Saturday, April 11, 2015

Saturday Spotting - Unexplained Oklahoma Fires

Published in July of 1922 in the Jonesboro Daily Tribune out of Jonesboro, Arkansas
located this article on Genealogybank.com 

MYSTERY FIRES IN OKLAHOMA HOMES
United Press:
     Norman, Okla., August 16 – Oklahoma’s greatest mystery is as yet unsolved.
     Twelve fires recently broke out in the home of J. L. Waggoner, farmer, living two miles in the country. Window curtains went up in smoke. Bed clothing became mysteriously ignited. Holes were burned in rugs and to cap the climax, a wet rag hanging in the kitchen of the house was consumed as so much excelsior.
     Origin of the blazes has never been determined. Occupants took the first few blazes as a matter of fact, but on the second day, following a night of fighting fires on the roof of the house, in clothes closets and under beds, the blazes were reported to county authorities.
     A guard of heavily armed deputy sheriffs were deployed around the house and kept there for three days. No more fires occurred.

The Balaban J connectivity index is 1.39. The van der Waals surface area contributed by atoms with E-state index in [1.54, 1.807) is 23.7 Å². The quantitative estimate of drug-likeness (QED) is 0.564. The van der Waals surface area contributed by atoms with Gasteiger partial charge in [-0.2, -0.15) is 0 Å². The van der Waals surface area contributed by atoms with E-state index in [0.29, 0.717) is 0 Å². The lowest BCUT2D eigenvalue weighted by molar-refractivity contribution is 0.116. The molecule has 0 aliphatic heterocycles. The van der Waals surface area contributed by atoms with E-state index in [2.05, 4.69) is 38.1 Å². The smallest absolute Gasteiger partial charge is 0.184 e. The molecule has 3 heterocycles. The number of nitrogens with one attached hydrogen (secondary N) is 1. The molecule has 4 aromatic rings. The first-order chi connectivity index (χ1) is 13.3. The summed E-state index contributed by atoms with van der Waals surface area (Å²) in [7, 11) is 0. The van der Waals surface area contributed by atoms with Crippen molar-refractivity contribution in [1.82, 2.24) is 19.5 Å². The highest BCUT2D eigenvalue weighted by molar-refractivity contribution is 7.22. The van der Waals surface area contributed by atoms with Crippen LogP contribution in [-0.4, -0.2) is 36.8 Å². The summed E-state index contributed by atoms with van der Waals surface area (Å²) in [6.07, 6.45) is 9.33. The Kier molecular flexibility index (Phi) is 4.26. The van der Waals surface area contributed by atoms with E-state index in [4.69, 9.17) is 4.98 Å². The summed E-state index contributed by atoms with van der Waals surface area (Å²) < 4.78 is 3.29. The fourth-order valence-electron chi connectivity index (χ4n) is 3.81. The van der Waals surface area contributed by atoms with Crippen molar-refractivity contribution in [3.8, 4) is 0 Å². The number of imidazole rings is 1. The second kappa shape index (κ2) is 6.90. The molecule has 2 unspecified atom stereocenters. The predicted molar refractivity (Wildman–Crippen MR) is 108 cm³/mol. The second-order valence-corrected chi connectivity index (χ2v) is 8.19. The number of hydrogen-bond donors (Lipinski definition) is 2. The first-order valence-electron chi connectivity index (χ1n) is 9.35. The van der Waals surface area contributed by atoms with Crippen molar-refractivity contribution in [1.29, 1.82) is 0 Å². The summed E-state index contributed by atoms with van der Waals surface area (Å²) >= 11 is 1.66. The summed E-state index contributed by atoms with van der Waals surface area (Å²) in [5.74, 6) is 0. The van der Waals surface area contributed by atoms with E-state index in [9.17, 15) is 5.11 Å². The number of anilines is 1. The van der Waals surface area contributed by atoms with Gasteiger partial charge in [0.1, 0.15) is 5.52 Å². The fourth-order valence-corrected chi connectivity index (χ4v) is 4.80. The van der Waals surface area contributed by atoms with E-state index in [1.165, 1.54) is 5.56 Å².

During the two days of fires, and since, Waggoner refused to move his family from the house, in spite of recommendations of friends and authorities.
     Theories that enemies of the family were trying to burn his home were scoffed at by Waggoner, “If any member of my family ever had an enemy, I do not know about it,” he said.
     Dr. I. H. Godlove, instructor in chemistry at the State University here, declared the fires were not started by chemicals, as was first generally believed.
     The house,  a two-story square frame building, setting back from the road, and in a permanent shadow from surrounding and overthrowing trees, for the past half century has had the reputation among natives as being “haunted.”
     The building was unoccupied or many years, prior to the moving in by the Waggoner family. Waggoner’s corn field was mysterious burned shortly after he moved to the house. Two years later the family awoke to find their barn in ruins, the last flames dying down.